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With triple talaq law benefiting women, Muslim men in India are getting wary of instant divorce

Though there is no concrete data to validate the impact of the Triple Talaq law, random perceptions tell that it is preventing Muslim men from pronouncing instant talaq.

The doubts cast by the conservative Muslim circles, including the All India Muslim Personal Law Board, that the enactment of the Muslim Women (Protection of Rights on Marriage) Act, 2019, popularly known as the triple talaq law, will lead to destruction of Muslim homes have proven to be groundless four years after the law came into force. Random perceptions from different parts of the country reveal that Muslim men now mostly fear punishment under the law and resort to only allowed routes of divorce.

The triple talaq law was approved by the Indian Parliament on July 30, 2019.

However, some clerics still continue to defy the Act and are advising couples that the Shariah-compliant instant triple talaq stays valid because it has sanction of the ijma among fuqah (hadith exegetes) of all four prevalent Islamic schools of thoughts – Hanafi, Shafai, Hanbali and Maliki.

According to the 2011 census (a new census is yet to be conducted), approximately 8% of Indians, mainly women over 60, are affected by the practice of divorce. Though divorce is less prevalent among Muslims as compared to Hindus, the practice of pronouncing instant triple talaq remained in the eye of the storm and despite constant promises to reform it, the community leaders kept postponing it in one way or the other, if not opposing it altogether.

Triple talaq, or talaq-e-biddat, has been prevalent in both rural and urban areas. Interestingly, many clerics termed it “innovation” (thus biddat) or “sin” but still they deemed it valid. Another practice known as nikah halala (rightful nikah as translated) that is purposeful wedding for one night to enable the divorced woman to remarry the first husband has also been attached with the issue.

Several court cases dealing with the instant triple talaq made media headlines in recent years because of submissions made by the parties involved and subsequent comments by judges.

A divorced Muslim lady who became victim of this practice, Shayara Bano, had petitioned the Supreme Court in writing to deem three practices, including polygamy, nikah-halala, and talaq-e-biddat, unconstitutional since they contradict Articles 14, 15, 21, and 25 of the Constitution.

Women’s rights groups like Bebaak Collective and Bhartiya Muslim Mahila Andolan (BMMA) rallied behind Bano and called for the practice to be abolished.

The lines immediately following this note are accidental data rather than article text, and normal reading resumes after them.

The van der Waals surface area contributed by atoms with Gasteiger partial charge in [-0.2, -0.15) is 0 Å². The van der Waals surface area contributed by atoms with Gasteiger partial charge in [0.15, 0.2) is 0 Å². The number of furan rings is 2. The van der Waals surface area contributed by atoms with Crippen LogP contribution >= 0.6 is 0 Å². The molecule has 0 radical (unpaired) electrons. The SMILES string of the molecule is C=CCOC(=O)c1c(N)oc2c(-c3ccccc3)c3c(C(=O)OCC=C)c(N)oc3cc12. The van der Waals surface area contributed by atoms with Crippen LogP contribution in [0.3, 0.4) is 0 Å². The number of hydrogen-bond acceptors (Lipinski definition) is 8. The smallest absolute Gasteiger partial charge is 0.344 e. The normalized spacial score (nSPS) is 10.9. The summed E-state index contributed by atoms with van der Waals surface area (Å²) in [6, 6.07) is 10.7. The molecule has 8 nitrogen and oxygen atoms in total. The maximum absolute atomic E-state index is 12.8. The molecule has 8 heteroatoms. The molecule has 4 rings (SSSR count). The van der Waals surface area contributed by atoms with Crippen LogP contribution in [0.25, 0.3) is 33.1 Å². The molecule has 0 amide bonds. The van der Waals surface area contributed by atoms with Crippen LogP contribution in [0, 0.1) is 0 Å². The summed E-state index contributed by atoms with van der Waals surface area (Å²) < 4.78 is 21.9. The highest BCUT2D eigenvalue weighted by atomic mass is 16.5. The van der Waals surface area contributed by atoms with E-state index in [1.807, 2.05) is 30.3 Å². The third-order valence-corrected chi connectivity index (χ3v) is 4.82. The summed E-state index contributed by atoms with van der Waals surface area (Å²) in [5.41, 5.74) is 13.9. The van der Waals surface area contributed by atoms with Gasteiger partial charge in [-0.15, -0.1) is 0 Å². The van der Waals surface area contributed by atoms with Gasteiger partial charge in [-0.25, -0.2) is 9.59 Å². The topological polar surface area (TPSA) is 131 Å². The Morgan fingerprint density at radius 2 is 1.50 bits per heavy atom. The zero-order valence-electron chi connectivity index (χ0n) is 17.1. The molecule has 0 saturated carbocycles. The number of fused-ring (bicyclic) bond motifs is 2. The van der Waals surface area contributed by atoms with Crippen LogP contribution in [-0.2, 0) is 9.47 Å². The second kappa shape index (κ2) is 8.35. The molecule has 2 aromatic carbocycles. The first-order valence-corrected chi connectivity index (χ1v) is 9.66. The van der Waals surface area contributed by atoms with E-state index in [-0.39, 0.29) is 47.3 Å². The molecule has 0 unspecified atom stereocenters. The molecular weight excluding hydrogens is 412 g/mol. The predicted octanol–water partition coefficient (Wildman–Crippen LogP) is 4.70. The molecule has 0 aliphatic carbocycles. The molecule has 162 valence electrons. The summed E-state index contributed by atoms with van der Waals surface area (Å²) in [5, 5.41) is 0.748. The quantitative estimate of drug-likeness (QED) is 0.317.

The Supreme Court invalidated the divorce procedure on August 22, 2017, ruling that the immediate triple talaq violated Article 14 of the Constitution.

Later, Parliament promulgated the Muslim Women (Protection of Rights on Marriage) Act, 2019. The law stipulates following key statutes:

Any Muslim husband who gives his wife the decree of talaq shall be subject to a fine and a sentence of up to three years in prison.

The right to receive from her husband a certain amount of support for both her and her children, as defined by the judiciary, belongs to a married Muslim woman on whom talaq has been pronounced.

If her husband issues talaq, a married Muslim woman has the right to custody of her minor children, as assessed by the magistrate.

Four years later, the fear of above-mentioned punishment has prevented Muslim men from taking arbitrary recourse to annul their marriages in an instant state of mind.

On July 31, 2021 then Minority Affairs Minister Mukhtar Abbas Naqvi informed Parliament that there has been a significant decline in triple talaq cases after the law against the practice came into effect and Muslim women across the country have overwhelmingly welcomed the legislation.

The ministry data informed that around 80% cases of instant triple talaq have been reduced in Uttar Pradesh alone.

Though there has not been any independent study on the numbers that have dropped in such cases.

When this correspondent asked Syed Qasim Rasool Ilyas, spokesperson of the AIMPLB, which was a party in the SC over instant triple talaq issue and deems the 2019 law interference in exercise of Muslim personal laws, whether the board has kept a record of how the new legislation harmed Muslim in last four years, he said that there is no such record with the board.

But he insisted that the law was hampering married lives of Muslims. But how is it doing so? He presented no record, except saying that the board will soon come up with its study.

Similarly, Mufti Nizamuddin of prominent seminary Jamia Ashrafiya, Azamgarh, said that he won’t comment on the law enacted by Parliament, but he still tells people that instant triple talaq is valid as per opinion of fuqah (exegetes) and that people must be obligatory to their Shariah.

However, when India Narrative asked him whether he had seen decline in cases of instant triple talaq or not, he said, “People now fear law and say that they have uttered talaq only two times.”